Elderly abuse is getting worse and informing caregivers for our seniors is one of our top priorities for this website. We are passionate about protecting our seniors physically, emotionally and financially. It is the financial elder abuse which particularly gets us riled up since this is usually an inside crime that often goes unreported.
Just this week, a Nashville grandmother had money and her car stolen by her grandson. He had scammed her into giving him her car title. Then the grandson sold her car for $30. Luckily, he was caught and she got her car back, but she has lost more than possessions. She has lost trust.
How can we protect our elderly from financial abuse?
Here are 3 tips.
1. Select an advocate who can help keep an eye on your senior’s finances
That could be you, a trusted member of your family, a lawyer, or someone at your church. But it is important to get another person involved who can be an extra advocate for you aging parent.
You can tell other family members this person will be reviewing the checking accounts, credit card accounts and savings on a regular basis. If a question arises about an unusual need for money from another family member, your parent is to contact the advocate first or you. No major decisions about money will be made without your knowledge or the advocate’s.
2. Make a Rule Your Parent Is Not to Buy Anything Over the Phone
It’s okay for your parent to order things, but your mom or dad should be initiating the call first. They should never give to any organization which calls them out of the blue. This may sound harsh, but it is a rule which can prevent a lot of heartache and problems.
I know of a senior who gave to a political campaign just because the caller was nice and talked to him. He was lonely, and ended up sending them more money than he could afford. His daughter hit the ceiling once she found out even though she supports their politics.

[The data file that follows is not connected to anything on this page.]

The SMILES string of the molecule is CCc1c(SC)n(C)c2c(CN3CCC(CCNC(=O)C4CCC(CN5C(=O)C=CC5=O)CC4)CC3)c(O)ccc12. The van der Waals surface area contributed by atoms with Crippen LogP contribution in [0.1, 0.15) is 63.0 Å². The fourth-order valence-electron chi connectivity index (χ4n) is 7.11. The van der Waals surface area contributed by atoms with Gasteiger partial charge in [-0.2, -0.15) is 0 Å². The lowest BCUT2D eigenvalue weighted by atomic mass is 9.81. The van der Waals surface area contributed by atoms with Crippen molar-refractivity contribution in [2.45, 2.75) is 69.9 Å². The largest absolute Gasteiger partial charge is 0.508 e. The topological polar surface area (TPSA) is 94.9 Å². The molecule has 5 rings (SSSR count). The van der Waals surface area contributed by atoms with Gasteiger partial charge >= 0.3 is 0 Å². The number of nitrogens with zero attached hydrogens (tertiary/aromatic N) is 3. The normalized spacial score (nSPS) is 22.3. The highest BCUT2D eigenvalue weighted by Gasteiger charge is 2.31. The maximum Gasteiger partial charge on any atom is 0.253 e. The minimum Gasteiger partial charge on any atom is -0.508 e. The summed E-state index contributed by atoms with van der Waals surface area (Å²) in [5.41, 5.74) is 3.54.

This rule not only applies to politics, but also to charities and anybody else who calls your parents first. Inform your parent that any contributions they give in the future must go through you or your advocate. That takes a lot of pressure off of your parent and it sends a clear message that someone is behind your parent who is on top of things.
3. Take Care of Family Problems Before They Get Out of Hand
This is a tough subject to talk about. Sometimes there are some family members who don’t have your parent’s best interest in mind. We all know where I’m going with this. The case of the grandson in Nashville is only one example.
One of our jobs as caregivers is to notice any problems involving our parents before they get out of hand. Obviously, if the grandson sells the car for $30 he needs cash fast and that could indicate drugs are involved. You don’t need family members like that around your helpless aging parents. You wouldn’t leave your grandchild alone with someone like that, so you certainly shouldn’t allow them to dominate your mom or dad.
Again, get outside help if you need to, but get it done.
Here is a video by Cindy Laverty in which she tells of a scam that almost trapped her aging mother. It all started with a phone call from a man claiming to be Cindy’s nephew. Naturally, her mother was concerned about her grandson being in trouble because the young man said he had been in a bad accident and was being threatened with jail. He needed money fast.
Then another man got on the phone explaining everything for a second time, just in case Cindy’s Mom didn’t quite understand it all. Could Cindy’s Mom please send money immediately through Western Union?
Frankly, I didn’t know people still sent money by Western Union nowadays, but maybe that is just me.
When Cindy got on the phone the man became angry. Cindy knew it was a scam but her mother still wasn’t sure. She wanted to do the right thing for her grandson.
This is the scary part. The men had all of Cindy’s mom’s information. They knew a lot about her. However, there was one hitch. They hadn’t counted on Cindy being there.
Put your parents on alert. If anything does not sound right, or out of the ordinary, tell them to inform the caller they will be calling the police.